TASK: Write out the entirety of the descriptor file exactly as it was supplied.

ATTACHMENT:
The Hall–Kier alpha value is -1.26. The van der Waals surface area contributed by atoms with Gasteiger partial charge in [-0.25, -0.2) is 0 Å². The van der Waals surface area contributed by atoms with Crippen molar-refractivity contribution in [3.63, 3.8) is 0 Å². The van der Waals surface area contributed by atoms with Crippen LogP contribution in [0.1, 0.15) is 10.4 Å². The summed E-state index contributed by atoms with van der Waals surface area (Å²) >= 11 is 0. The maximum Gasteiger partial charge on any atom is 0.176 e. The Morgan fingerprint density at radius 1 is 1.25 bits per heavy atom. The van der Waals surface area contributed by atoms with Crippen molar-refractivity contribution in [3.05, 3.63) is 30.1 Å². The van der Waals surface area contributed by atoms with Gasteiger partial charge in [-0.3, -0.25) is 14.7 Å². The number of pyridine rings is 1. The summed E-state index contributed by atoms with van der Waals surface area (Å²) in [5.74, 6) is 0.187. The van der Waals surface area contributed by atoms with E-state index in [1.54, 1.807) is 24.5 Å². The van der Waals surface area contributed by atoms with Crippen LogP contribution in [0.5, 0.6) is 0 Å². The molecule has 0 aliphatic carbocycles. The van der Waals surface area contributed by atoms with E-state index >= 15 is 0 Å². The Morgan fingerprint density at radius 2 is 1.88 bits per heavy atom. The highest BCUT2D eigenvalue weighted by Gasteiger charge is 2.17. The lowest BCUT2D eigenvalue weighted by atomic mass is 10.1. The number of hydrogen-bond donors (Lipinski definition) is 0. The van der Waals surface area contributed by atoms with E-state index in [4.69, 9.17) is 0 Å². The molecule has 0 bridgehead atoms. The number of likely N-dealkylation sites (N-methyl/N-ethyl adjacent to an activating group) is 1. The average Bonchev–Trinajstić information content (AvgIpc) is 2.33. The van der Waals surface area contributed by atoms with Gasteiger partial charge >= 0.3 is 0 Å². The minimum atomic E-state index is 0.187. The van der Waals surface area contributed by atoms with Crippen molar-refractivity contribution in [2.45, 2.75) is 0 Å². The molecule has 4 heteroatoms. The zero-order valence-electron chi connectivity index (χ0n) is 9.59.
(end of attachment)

The Hall–Kier alpha value is -1.26. The van der Waals surface area contributed by atoms with Gasteiger partial charge in [-0.25, -0.2) is 0 Å². The van der Waals surface area contributed by atoms with Crippen molar-refractivity contribution in [3.63, 3.8) is 0 Å². The van der Waals surface area contributed by atoms with Crippen LogP contribution in [0.1, 0.15) is 10.4 Å². The summed E-state index contributed by atoms with van der Waals surface area (Å²) >= 11 is 0. The maximum Gasteiger partial charge on any atom is 0.176 e. The Morgan fingerprint density at radius 1 is 1.25 bits per heavy atom. The van der Waals surface area contributed by atoms with Crippen molar-refractivity contribution in [3.05, 3.63) is 30.1 Å². The van der Waals surface area contributed by atoms with Gasteiger partial charge in [-0.3, -0.25) is 14.7 Å². The number of pyridine rings is 1. The summed E-state index contributed by atoms with van der Waals surface area (Å²) in [5.74, 6) is 0.187. The van der Waals surface area contributed by atoms with E-state index in [1.54, 1.807) is 24.5 Å². The van der Waals surface area contributed by atoms with Crippen LogP contribution in [0.5, 0.6) is 0 Å². The molecule has 0 aliphatic carbocycles. The van der Waals surface area contributed by atoms with E-state index >= 15 is 0 Å². The Morgan fingerprint density at radius 2 is 1.88 bits per heavy atom. The highest BCUT2D eigenvalue weighted by Gasteiger charge is 2.17. The lowest BCUT2D eigenvalue weighted by atomic mass is 10.1. The number of hydrogen-bond donors (Lipinski definition) is 0. The van der Waals surface area contributed by atoms with E-state index in [4.69, 9.17) is 0 Å². The molecule has 0 bridgehead atoms. The number of likely N-dealkylation sites (N-methyl/N-ethyl adjacent to an activating group) is 1. The average Bonchev–Trinajstić information content (AvgIpc) is 2.33. The van der Waals surface area contributed by atoms with Gasteiger partial charge >= 0.3 is 0 Å². The minimum atomic E-state index is 0.187. The van der Waals surface area contributed by atoms with Crippen molar-refractivity contribution in [2.45, 2.75) is 0 Å². The molecule has 4 heteroatoms. The zero-order valence-electron chi connectivity index (χ0n) is 9.59.